2018 and its mixed bag


On top of the world: Malaysia’s Rafiq Ismail (centre), Adrian Ang (right) and Tun Hakim Tun Hasnul Azam posing with their gold medals won at the men’s World Bowling Championship in Hong Kong. Inset: Goh Jin Wei won a second world junior title in badminton.

EVERYONE I know keeps saying that 2018 just flew by – and I couldn’t agree more.

As the year comes to a close, the first significant thing that comes to mind is the GE14 that saw a change in the Malaysian government.

But many things unfolded in the world of sports too – with the focus being on some of the major events like the Commonwealth Games, Asian Games and of course, the mother of all sporting extravaganzas – the World Cup in Russia.

It was indeed a busy year for sports – and my colleagues will attest to it.

Looking back at the drama, there were the highs and lows that made me smile and frown.

Some lows even made me sad and there were occasions when I just wanted to pull my hair out – no thanks to the bloopers and blunders of some of our sports officials. Here are some of the highlights:

¦ On fans

Aidan Joseph Paul, 15, sent his school project to the StarSport’s email and was hoping for it to be published. Together with his classmate Miguel Mak, they had written a lengthy piece on ‘Are we the fans, the problem of Harimau Malaya?’ He pointed out that Malaysian fans are like Dr Jekyll and Mr Hyde – they heap praises on the team when they win but criticise them when they lose. We didn’t publish their report (it’s long!) – but it was a good reminder as we do tend to get overboard (me included!). It’s okay to criticise but there should be a limit. It was awesome to see how the Malaysian fans came together to support Harimau Malaya during the recent AFF Suzuki Cup semi-finals and final at the National Stadium in Bukit Jalil this month – but it should not stop there. Aidan and Miquel aim to stick by their team no matter what – let’s follow suit.

¦ On change in leadership

I’ve seen many Youth and Sports Ministers come and go over the last 21 years but Khairy Jamaluddin somehow stood out in some way. His charisma and turun padang (going to the ground) mentality oustshone that of his predecessors. I believe he could have done more for sports if he had stayed on as the minister. We also said our goodbyes to Olympic Council of Malaysia (OCM) president Tunku Tan Sri Imran Tuanku Ja’afar and OCM secretary Datuk Sieh Kok Chi, the long-serving officials who made significant contributions for more than three decades. There are new leaders now – but let’s hope they will always put the interests of athletes first.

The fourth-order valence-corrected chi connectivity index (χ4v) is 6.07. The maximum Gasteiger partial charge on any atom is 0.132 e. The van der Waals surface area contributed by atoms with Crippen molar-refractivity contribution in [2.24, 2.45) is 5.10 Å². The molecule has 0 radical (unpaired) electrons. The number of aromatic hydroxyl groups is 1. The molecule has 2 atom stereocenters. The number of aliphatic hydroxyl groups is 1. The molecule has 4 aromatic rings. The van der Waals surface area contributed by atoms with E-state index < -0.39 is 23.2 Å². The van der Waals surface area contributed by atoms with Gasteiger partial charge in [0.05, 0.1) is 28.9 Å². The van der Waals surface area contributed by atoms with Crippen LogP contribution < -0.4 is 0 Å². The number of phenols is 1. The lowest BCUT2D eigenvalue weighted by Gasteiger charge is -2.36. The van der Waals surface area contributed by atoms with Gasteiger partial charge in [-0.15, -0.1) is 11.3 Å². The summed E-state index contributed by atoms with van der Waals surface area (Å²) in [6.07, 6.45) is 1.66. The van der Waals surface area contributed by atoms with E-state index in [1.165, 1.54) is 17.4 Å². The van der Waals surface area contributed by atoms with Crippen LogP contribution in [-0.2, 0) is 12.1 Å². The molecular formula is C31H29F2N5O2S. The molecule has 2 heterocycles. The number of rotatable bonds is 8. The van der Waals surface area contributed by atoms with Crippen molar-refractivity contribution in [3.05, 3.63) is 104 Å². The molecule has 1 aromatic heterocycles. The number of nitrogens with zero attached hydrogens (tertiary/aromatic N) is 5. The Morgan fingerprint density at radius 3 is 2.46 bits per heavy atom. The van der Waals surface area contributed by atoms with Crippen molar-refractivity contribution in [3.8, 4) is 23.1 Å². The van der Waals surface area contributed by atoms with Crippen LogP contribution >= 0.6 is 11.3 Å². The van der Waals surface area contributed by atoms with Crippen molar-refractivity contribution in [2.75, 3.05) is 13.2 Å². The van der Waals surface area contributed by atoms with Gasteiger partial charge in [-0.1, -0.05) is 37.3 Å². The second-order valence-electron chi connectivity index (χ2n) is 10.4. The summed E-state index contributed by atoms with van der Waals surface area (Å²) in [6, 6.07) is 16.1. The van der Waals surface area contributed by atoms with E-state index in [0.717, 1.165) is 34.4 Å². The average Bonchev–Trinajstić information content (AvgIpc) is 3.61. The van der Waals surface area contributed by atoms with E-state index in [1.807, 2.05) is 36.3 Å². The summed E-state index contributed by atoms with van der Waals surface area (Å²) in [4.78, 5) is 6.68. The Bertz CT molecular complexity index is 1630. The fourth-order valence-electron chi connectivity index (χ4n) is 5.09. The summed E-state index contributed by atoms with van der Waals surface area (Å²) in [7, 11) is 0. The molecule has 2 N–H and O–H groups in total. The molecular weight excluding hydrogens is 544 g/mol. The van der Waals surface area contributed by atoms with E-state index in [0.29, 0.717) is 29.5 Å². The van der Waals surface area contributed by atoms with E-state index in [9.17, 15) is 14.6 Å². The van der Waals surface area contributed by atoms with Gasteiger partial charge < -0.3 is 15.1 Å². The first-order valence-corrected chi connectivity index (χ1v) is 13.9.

Goh Jin Wei won a second world junior title in badminton.

¦ On health issues

The news of men’s singles shuttler Lee Chong Wei being diagnosed with nose cancer was hard to accept. After winning the Malaysian Open so convincingly by beating Kento Momota of Japan in July, hopes were on Chong Wei to end his wait for a title at the World Championships and bid farewell to the Asian Games with a gold but it was not to be. Momota won the world title and Indonesia’s Jonatan Christie took the Asiad glory. I understood Chong Wei’s ordeal, pain and struggles as one of my family members had gone through the same hardships and so did a mentor of mine. All three of them are better now (yay!). In them, I saw courage, determination and the will to fight. With the right attitude, like them, we can face adversities and be an overcomer. So, to all those athletes struggling with injuries, lack of form and self-doubt – don’t give up!

¦ On bloopers

I can’t seem to forget how the Badminton Association of Malaysia (BAM) named independent shuttler Mohd Arif Abdul Latif for the Thomas Cup Finals just two weeks after he joined the national team in May. They split their reliable No. 2 pair Teo Ee Yi-Ong Yew Sin and left the poor Yew Sin at home. It was a decision that I never understood. It backfired as our weakened doubles department could not deliver and Malaysia failed to make it to the semi-finals. I do hope our coaches and sports officials will be wiser when making decisions on player selection – no matter what sport they are involved in. It’s time to evaluate our approaches and choose athletes on merit.

¦ On champions

December is a special month for bowling. Rafiq Ismail (singles) and Adrian Ang-Tun Hakim Tun Hasnul Azam (doubles) won gold medals at the World Championships in Hong Kong. Bowling chief coach Holloway Cheah too deserves the credit – not only did he lead the team to the double success at the world meet but he has groomed a successor in Ben Heng too – that’s a hallmark of a world champion coach! Lilian Tan, Mohd Syarul Azman Mahen Abdullah and Buda Anchah also powered their way to golds at the World Bodybuilding and Physical Fitness Cham­pionships in Thailand. One should not forget women’s singles shuttler Goh Jin Wei for winning her second world junior title. Cheers too to cyclist Azizulhasni Awang and rider Hafizh Syahrin Abdullah who made a creditable debut in MotoGP. Don’t forget the outstanding showing by our para athletes. And for those who are trying to break barriers – keep it up.

The writer wishes all readers Merry Christmas and a Happy New Year – and here’s hoping it will be a better year for Malaysian sports in 2019.

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